There have been numerous amendments to the Truth in Lending Act, implemented by rules promulgated by the Board of Governors of the Federal Reserve System under Regulation Z. Amendments that are effective July 30, 2009, include changes in timing and delivery of early TIL disclosures and are applicable to all closed-end mortgages secured by a consumer’s dwelling other than those for temporary construction or bridge loans as exempted under §3500.5(b) of RESPA. Also included in the amendments effective July 30, 2009, are restrictions on when certain fees may be collected from the consumer. Additional changes to Reg Z will become effective October 1, 2009, and including amendments creating a new “higher price mortgage loan” classification with new underwriting standards and specific limitations on terms as well as mandatory escrow requirements. The required escrow provisions, however, do not go into effect until April 1, 2010. Finally, there are several additional changes to Reg AA with regard to prohibited credit card practices as well as changes to five areas of Reg Z’s open-end credit provisions. These are scheduled to take effect on July 1, 2010, however some of these changes appear to have been impacted by the CARD Act and are required on August 20th. There are also amendments to Reg Z’s open-end credit sections cover the credit card application and solicitation disclosures, account-opening disclosures, period statement disclosures, change-in-terms notices and advertising provisions. This month’s discussion in the Legal Update will deal solely with those changes effective in July, leaving the rest of the changes for future articles.                
Many of you may be wondering how changes to certain sections of Reg Z originally slated to be effective October 1, 2009 are now effective two months earlier on July 30, 2009. Here is a summary of the events: on July 30, 2008, the Federal Reserve Board published a final rule amending Reg Z, the federal regulation that implements the Truth in Lending Act (“TILA”) as well as the Home Ownership Equity Protection Act (“HOEPA”). 
On July 23, 2008, Congress passed the Housing and Economic Recovery Act (“HERA”) of 2008, and this legislation was signed into law by the president on July 30, 2008. HERA also included amendments to TILA known as the Mortgage Disclosure Improvement Act of 2008 (“MDIA”). Congress then enacted the Emergency Economic Stabilization Act of 2008 on October 3, 2008 which amended the MDIA. The MDIA revisions are effective July 30, 2009. On December 10, 2008, the Federal Reserve Board published its proposed rule that would amend Reg Z’s rules for the timing and content of disclosures for dwelling secured mortgage loans to conform Reg Z to the TILA amendments required under MDIA.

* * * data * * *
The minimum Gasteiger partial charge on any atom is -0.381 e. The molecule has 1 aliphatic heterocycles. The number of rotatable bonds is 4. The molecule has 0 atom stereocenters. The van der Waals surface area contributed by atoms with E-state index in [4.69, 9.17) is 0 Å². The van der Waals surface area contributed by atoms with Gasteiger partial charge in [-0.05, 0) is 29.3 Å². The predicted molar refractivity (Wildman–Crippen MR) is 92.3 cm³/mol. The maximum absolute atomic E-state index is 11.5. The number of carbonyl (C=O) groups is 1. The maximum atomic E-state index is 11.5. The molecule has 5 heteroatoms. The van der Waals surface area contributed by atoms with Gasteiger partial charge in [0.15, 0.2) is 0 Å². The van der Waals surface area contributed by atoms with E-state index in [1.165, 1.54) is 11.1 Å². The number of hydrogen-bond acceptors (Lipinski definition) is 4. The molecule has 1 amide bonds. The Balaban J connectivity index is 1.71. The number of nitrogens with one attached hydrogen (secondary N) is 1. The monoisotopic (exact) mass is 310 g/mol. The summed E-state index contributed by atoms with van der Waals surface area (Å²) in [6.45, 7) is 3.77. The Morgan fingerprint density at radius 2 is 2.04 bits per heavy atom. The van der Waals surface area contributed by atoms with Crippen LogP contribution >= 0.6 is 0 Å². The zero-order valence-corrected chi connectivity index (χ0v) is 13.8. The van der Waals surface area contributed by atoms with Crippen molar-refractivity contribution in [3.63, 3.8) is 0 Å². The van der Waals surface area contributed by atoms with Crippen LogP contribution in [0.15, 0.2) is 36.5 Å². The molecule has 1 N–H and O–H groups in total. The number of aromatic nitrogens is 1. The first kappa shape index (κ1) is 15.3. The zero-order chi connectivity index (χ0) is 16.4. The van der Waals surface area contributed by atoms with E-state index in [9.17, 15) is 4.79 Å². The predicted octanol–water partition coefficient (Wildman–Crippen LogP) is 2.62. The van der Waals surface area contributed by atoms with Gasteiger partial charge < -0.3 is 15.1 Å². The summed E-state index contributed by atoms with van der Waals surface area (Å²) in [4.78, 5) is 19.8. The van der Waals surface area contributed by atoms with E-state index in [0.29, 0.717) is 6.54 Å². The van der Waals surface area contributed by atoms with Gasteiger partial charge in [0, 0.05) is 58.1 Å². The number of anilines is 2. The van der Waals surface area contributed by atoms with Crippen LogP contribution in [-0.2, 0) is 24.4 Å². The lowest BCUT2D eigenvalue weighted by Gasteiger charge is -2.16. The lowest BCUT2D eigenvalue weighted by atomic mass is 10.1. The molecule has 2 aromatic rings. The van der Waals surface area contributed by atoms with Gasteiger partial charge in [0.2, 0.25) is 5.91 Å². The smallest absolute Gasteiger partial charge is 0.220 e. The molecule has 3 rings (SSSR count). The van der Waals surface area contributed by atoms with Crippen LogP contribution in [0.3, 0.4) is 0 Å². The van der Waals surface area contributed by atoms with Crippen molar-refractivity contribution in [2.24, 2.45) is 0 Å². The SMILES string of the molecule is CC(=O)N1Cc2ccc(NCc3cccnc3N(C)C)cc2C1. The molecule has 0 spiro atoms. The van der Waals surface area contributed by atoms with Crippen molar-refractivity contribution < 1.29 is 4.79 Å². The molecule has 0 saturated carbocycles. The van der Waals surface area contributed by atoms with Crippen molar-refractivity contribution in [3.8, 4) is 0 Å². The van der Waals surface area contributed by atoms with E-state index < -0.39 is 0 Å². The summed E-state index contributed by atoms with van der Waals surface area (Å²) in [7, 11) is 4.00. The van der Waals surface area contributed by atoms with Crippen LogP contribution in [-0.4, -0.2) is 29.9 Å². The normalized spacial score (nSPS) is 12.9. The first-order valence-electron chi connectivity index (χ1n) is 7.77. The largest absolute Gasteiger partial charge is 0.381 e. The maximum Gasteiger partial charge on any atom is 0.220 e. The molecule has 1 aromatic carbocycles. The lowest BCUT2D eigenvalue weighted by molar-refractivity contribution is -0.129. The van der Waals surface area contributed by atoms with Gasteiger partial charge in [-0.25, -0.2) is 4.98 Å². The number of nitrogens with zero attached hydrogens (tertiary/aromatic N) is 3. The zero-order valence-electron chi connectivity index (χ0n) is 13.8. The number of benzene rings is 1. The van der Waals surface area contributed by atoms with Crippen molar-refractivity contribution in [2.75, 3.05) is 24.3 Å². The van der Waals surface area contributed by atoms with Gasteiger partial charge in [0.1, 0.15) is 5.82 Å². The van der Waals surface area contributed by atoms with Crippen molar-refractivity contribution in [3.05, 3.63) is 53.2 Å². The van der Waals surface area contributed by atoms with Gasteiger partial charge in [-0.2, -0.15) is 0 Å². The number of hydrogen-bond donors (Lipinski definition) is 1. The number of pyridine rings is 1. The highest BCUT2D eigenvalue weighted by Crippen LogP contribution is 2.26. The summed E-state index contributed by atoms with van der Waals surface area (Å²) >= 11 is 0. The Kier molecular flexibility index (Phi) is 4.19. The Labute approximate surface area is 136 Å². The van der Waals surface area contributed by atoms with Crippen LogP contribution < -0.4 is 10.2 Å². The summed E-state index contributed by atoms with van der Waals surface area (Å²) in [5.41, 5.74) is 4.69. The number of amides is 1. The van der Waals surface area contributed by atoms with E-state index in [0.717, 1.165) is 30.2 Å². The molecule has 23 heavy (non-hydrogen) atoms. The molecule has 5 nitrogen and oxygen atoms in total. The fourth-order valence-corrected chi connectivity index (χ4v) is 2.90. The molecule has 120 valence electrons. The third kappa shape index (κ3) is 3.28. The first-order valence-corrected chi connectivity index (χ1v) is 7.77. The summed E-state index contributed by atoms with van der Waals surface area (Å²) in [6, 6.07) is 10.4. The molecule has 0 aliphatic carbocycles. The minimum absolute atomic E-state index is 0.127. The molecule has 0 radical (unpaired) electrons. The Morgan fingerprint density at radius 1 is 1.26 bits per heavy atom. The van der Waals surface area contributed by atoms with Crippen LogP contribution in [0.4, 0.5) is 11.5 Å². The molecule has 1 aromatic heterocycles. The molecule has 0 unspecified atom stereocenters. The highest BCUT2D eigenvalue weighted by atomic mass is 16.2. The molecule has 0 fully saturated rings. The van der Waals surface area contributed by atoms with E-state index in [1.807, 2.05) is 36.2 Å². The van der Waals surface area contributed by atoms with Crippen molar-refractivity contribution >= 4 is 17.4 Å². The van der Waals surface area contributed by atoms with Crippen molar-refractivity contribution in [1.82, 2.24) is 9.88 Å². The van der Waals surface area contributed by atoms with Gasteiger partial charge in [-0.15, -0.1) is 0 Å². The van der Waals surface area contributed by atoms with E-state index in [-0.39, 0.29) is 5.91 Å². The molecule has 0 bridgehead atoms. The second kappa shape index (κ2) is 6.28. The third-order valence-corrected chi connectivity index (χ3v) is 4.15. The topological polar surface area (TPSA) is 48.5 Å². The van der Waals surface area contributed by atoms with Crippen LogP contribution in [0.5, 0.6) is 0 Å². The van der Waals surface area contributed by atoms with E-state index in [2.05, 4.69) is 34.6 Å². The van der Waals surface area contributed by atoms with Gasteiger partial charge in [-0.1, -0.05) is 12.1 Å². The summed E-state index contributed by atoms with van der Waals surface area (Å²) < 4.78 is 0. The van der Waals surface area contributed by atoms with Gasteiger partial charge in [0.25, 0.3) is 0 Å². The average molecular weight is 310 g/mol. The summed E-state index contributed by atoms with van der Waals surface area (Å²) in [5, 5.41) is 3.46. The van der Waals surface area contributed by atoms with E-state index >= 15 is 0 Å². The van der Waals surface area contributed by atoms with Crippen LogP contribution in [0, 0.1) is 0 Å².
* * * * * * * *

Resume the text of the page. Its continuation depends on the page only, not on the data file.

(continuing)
What loans are covered? Consumer loan applications received on or after July 30, 2009, are covered by the MDIA revisions. Probably one of the more significant changes is that additional loan types are covered and will require early TIL disclosures. Previously, creditors were required to provide the early disclosures for a residential mortgage transaction (a loan to finance the purchase or construction of a consumer’s dwelling) subject to RESPA only when secured by the consumer’s principal dwelling. Under the new rules, the early TIL disclosures are required for any extension of credit that is subject to RESPA where secured by the dwelling of a consumer. This expands transactions requiring ETIL to include not only the principal dwelling of the consumer but also vacation/second homes (homes that will be owner-occupied for 14 or more days per year) whether or not the loan is for the purchase or initial construction of the dwelling (unless exempt as a temporary construction loan or a bridge loan). It will also apply to refinances and assumptions considered new transactions under §226.20(a) and (b) and home equity loans. However, the disclosure rules for open-end HELOCs under §226.5b are not affected by the changes at this time (although those provisions are under review).
 
Definitions of “business day.”   Prior to the revisions, creditors were required to deliver the early disclosures or place them in the mail, no later than three business days after receiving the consumer’s written application or before consummation, whichever was earlier. Creditors are now required to deliver or mail the early disclosures no later than three business days after receiving the written application and no later than seven business days before consummation. Further, if redisclosure becomes necessary, consummation cannot occur until three business days after the consumer receives the corrected disclosure. So before we can proceed further, it is necessary for us to familiarize ourselves with the definitions of “business day.”
Section 226.2(a)(6) provides two definitions of “business day.” The general definition of “business day” is a day on which the creditor’s offices are open to the public for carrying on substantially all of its business functions. This definition applies when the creditor is determining the deadline for delivery or mailing of the early TIL. Use of the general definition of “business day” maintains consistency between Truth in Lending Act in time line for providing early TIL and Real Estate Settlement Procedures Act’s timing requirements for providing the Good Faith Estimate.